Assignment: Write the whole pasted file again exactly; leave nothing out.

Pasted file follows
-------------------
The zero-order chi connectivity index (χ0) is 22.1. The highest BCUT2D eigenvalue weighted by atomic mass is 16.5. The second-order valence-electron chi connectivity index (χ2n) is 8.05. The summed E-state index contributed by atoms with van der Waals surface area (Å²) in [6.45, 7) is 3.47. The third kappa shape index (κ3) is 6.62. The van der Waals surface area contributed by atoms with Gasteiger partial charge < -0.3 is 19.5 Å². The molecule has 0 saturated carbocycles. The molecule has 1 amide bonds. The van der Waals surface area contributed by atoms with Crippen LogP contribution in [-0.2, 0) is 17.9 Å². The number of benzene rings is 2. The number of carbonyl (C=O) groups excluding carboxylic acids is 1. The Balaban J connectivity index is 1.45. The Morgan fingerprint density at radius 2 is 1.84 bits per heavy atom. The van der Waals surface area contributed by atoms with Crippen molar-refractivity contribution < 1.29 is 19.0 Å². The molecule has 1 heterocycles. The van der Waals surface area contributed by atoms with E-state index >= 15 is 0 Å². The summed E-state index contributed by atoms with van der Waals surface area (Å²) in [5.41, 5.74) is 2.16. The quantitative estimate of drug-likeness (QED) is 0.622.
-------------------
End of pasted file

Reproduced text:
The zero-order chi connectivity index (χ0) is 22.1. The highest BCUT2D eigenvalue weighted by atomic mass is 16.5. The second-order valence-electron chi connectivity index (χ2n) is 8.05. The summed E-state index contributed by atoms with van der Waals surface area (Å²) in [6.45, 7) is 3.47. The third kappa shape index (κ3) is 6.62. The van der Waals surface area contributed by atoms with Gasteiger partial charge < -0.3 is 19.5 Å². The molecule has 0 saturated carbocycles. The molecule has 1 amide bonds. The van der Waals surface area contributed by atoms with Crippen LogP contribution in [-0.2, 0) is 17.9 Å². The number of benzene rings is 2. The number of carbonyl (C=O) groups excluding carboxylic acids is 1. The Balaban J connectivity index is 1.45. The Morgan fingerprint density at radius 2 is 1.84 bits per heavy atom. The van der Waals surface area contributed by atoms with Crippen molar-refractivity contribution < 1.29 is 19.0 Å². The molecule has 1 heterocycles. The van der Waals surface area contributed by atoms with E-state index >= 15 is 0 Å². The summed E-state index contributed by atoms with van der Waals surface area (Å²) in [5.41, 5.74) is 2.16. The quantitative estimate of drug-likeness (QED) is 0.622.